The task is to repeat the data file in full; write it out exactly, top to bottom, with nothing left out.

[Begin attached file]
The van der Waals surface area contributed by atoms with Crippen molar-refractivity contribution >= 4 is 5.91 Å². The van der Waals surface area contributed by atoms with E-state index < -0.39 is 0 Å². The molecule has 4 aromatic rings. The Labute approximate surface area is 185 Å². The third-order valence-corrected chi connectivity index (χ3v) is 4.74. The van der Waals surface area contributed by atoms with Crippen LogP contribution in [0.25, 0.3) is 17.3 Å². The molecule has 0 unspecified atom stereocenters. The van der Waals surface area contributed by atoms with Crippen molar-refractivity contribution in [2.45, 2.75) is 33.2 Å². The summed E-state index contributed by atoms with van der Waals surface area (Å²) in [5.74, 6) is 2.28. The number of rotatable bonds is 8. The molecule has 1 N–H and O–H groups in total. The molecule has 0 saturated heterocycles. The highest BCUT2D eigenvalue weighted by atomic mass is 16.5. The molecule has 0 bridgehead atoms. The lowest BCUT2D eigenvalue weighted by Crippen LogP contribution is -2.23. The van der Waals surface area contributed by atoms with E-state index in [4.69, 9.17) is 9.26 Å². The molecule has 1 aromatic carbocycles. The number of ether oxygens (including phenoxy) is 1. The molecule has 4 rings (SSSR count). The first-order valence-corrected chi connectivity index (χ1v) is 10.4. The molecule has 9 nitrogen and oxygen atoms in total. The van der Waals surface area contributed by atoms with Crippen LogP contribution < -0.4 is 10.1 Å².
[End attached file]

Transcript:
The van der Waals surface area contributed by atoms with Crippen molar-refractivity contribution >= 4 is 5.91 Å². The van der Waals surface area contributed by atoms with E-state index < -0.39 is 0 Å². The molecule has 4 aromatic rings. The Labute approximate surface area is 185 Å². The third-order valence-corrected chi connectivity index (χ3v) is 4.74. The van der Waals surface area contributed by atoms with Crippen LogP contribution in [0.25, 0.3) is 17.3 Å². The molecule has 0 unspecified atom stereocenters. The van der Waals surface area contributed by atoms with Crippen molar-refractivity contribution in [2.45, 2.75) is 33.2 Å². The summed E-state index contributed by atoms with van der Waals surface area (Å²) in [5.74, 6) is 2.28. The number of rotatable bonds is 8. The molecule has 1 N–H and O–H groups in total. The molecule has 0 saturated heterocycles. The highest BCUT2D eigenvalue weighted by atomic mass is 16.5. The molecule has 0 bridgehead atoms. The lowest BCUT2D eigenvalue weighted by Crippen LogP contribution is -2.23. The van der Waals surface area contributed by atoms with E-state index in [4.69, 9.17) is 9.26 Å². The molecule has 1 aromatic carbocycles. The number of ether oxygens (including phenoxy) is 1. The molecule has 4 rings (SSSR count). The first-order valence-corrected chi connectivity index (χ1v) is 10.4. The molecule has 9 nitrogen and oxygen atoms in total. The van der Waals surface area contributed by atoms with Crippen LogP contribution < -0.4 is 10.1 Å².